Last November, New Jersey took the first step in the long road toward comprehensive tax reform by phasing out the estate tax and sharply increasing the income tax exclusion for pension and retirement income. The estate tax elimination and the pension tax reduction should help stem the outmigration of seniors and small businesses. While this is a good start, there is much more that must be done.

New Jersey ranks in the bottom six of every single tax category — income, property, sales, corporate, and inheritance. And we are in the bottom 10 of all states in combined state and local debt. Further, New Jersey residents pay the fifth-highest percentage of their household income on rent of any state and pay the fourth-highest median monthly rent of any state.

New Jersey’s top income tax rate is 8.97 percent and ranks as the sixth highest in the country. Our neighbors to the north and the west offer a better income tax rate than we do, with New York’s top income tax rate at 8.82 percent and Pennsylvania’s income tax rate flat at 3.07 percent.

Out-of-control property taxes

New Jersey has an average property tax bill of $8,549 and collects $2,924 per capita in property taxes, both of which are the highest in the nation. New York at $2,435 and Pennsylvania at $1,338 per capita are considerably lower than New Jersey, as is the national per capita of $1,300.

New Jersey has the fifth-highest corporate income tax (9 percent) in the nation. New York ranks 24th, offering a lower corporate tax rate of 6.5 percent. While Pennsylvania has a higher corporate income tax rate at 9.9 percent, it has a much more favorable personal income, property, and inheritance tax climate that offsets this tax impact.

While New Jersey is in the process of eliminating the estate tax by 2018, we still have an inheritance tax. Only five other states — Nebraska, Kentucky, Iowa, Pennsylvania, and Maryland — even have an inheritance tax. Further, while Pennsylvania has an inheritance tax, the state mitigates the impact of this tax on small businesses.

New Jersey’s debt picture is no different than its tax climate. We are near the bottom of the national rankings in every debt category. Overall, as of June 30, 2015 the state had more than $153 billion in bonded and nonbonded indebtedness according to the fiscal year 2015 state debt report.

The state’s high level of debt and the need to generate revenue to pay off the debt is a major factor that affects the ability to lower the state’s tax burden to improve the level of affordability for individuals, families, and businesses. However, we can no longer increase our tax burden in order to raise revenue to pay down this enormous debt. This would only make New Jersey even less competitive and would surely feed into an exit strategy for New Jersey businesses and residents.

The time is now to revisit and completely review our economic policies on taxation, revenue generation, and spending and we must do so with a sense of urgency. We must look at how we spend our tax dollars and be honest about the fact that our current economic paradigm is just not sustainable. Failing to do so now will compound the problem for the generations to come.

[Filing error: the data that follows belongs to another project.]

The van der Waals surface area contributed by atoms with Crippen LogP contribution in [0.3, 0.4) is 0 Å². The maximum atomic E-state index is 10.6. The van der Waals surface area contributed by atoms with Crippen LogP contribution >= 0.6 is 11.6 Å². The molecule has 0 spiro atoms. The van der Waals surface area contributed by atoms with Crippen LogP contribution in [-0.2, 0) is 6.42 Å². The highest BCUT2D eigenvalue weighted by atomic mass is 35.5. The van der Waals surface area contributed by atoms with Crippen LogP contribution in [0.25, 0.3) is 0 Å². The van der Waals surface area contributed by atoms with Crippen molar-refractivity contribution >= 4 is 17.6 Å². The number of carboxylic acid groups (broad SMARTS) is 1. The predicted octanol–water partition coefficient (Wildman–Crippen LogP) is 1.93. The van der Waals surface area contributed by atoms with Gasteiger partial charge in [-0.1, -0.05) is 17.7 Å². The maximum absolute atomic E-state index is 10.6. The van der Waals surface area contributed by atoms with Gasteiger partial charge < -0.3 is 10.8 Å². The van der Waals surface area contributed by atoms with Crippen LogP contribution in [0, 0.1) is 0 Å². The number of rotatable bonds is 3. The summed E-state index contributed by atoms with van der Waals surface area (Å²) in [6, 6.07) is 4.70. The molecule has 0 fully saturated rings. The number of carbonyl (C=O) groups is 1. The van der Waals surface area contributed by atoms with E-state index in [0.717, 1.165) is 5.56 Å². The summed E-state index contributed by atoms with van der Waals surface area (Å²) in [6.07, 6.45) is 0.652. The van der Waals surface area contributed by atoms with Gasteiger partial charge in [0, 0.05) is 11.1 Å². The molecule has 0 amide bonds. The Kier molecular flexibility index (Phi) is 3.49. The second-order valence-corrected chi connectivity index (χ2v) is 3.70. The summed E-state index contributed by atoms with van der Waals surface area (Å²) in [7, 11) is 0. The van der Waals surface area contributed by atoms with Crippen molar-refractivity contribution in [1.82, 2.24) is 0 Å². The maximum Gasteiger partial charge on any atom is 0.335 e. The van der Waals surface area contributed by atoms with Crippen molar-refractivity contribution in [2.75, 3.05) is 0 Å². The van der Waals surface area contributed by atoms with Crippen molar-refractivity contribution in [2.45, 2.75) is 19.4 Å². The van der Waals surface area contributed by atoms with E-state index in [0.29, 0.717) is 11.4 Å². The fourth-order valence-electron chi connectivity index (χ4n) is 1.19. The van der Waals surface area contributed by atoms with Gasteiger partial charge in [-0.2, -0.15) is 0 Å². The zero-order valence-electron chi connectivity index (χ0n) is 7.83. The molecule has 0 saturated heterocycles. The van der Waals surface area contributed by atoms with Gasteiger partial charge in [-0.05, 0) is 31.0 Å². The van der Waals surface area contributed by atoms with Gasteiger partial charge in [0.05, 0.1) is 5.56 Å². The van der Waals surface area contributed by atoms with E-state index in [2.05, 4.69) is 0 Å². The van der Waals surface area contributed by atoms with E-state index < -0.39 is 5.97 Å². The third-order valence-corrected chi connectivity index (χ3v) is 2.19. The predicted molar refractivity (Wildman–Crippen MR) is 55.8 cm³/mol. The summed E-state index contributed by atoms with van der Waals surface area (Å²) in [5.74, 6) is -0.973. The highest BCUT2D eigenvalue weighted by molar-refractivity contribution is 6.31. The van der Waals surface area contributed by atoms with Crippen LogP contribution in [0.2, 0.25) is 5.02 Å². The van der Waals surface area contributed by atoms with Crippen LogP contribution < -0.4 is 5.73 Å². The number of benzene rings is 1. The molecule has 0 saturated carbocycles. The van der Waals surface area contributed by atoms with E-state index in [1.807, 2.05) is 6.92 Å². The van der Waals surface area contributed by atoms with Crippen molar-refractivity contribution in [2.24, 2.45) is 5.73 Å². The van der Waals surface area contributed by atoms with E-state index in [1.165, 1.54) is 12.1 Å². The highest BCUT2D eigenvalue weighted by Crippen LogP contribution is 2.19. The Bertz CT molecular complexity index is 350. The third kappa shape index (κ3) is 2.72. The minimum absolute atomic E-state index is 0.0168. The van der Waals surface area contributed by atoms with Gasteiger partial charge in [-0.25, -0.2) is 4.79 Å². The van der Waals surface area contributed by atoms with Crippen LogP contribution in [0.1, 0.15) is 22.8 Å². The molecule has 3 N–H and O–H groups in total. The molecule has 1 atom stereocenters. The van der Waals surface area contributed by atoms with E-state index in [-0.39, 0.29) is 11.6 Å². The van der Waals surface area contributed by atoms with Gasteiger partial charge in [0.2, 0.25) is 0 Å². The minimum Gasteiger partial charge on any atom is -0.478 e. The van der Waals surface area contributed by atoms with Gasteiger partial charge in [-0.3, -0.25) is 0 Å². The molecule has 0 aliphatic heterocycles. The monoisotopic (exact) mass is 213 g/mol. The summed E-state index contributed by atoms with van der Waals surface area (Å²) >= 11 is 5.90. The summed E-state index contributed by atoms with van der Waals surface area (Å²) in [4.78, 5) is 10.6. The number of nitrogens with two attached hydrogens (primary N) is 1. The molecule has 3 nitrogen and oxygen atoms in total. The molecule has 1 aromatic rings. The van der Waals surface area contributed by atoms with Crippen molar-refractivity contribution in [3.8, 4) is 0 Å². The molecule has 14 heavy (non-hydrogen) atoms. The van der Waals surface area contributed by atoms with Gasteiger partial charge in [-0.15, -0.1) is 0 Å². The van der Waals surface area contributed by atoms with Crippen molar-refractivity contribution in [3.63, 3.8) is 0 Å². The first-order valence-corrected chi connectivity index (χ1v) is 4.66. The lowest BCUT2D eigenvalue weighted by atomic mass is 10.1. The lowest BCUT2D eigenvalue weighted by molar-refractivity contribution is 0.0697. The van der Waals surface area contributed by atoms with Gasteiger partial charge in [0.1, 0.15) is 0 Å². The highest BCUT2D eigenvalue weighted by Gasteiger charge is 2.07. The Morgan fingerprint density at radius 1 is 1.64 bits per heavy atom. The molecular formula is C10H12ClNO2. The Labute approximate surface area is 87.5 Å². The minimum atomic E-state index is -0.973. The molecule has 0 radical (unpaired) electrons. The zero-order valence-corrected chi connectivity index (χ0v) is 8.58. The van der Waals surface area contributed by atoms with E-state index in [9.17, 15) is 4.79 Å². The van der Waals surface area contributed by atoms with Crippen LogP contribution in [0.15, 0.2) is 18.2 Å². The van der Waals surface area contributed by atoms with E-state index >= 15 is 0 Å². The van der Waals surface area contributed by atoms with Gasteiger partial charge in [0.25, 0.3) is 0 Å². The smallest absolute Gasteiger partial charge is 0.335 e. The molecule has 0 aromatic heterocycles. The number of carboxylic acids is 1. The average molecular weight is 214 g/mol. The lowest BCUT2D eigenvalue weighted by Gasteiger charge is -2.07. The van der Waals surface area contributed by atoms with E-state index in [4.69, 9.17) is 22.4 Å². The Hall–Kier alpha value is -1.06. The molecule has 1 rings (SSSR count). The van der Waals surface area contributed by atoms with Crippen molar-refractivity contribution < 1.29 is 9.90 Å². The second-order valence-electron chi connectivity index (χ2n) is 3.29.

The only way to stem our tide of outmigration is to bring our economic policies in line with our direct regional competitors — Pennsylvania and New York. Becoming more competitive means becoming more affordable so that businesses will want to locate here and taxpayers will want to live here.

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How soft corruption works in New Jersey

How soft corruption works in New Jersey,

NJ Spotlight is continuing its annual summer reading series. Every day the news website features an excerpt from a recent book — from nonfiction to novels to poetry – with a New Jersey connection.

Soft corruption is the type of influence peddling that’s perfectly legal – but unethical. And New Jersey politicians are masters of it. Former state Sen. Bill Schluter, well-known as an ethics crusader, explains what every New Jersey politician knows but you probably don’t: how to have money change hands for political benefit without breaking laws. Schluter even offers a solution for it, for those that want to take up the crusade. In this excerpt, Schluter gets into the details of the many ways New Jerseyans have bought influence while skirting the law.

Excerpt from Soft Corruption: How Unethical Conduct Undermines Good Government and What To Do About It, published February 24, 2017 by Rutgers University Press.

A wealthy sculptor with family problems makes generous campaign contributions in the hope of influencing legislators to enact a law that will help him stop his daughter from receiving a share of the family inheritance. He nearly succeeds. A state legislator dips into his publicly funded office budget to pay the assistant editor of his district’s largest newspaper $2,000 for unspecified general services. The speaker of the state assembly invites lobbyists to contribute $1,500 to her reelection campaign in exchange for the opportunity to talk with her about “your concerns and those of your clients.” Employing an unwritten but tradition-honored practice, a senator single-handedly blocks the governor’s highly qualified nominee for commissioner of education from even coming up for a confirmation vote. A longtime legislator, defeated on Election Day, is handed a position at the state’s parole board, at more than double his legislative salary. He leaves the job a year later, as soon as the resulting 78 percent bump to his state pension takes effect. His response to critics: “If anybody don’t like it, that’s too bad. Let them go spend thirty-three years in office.”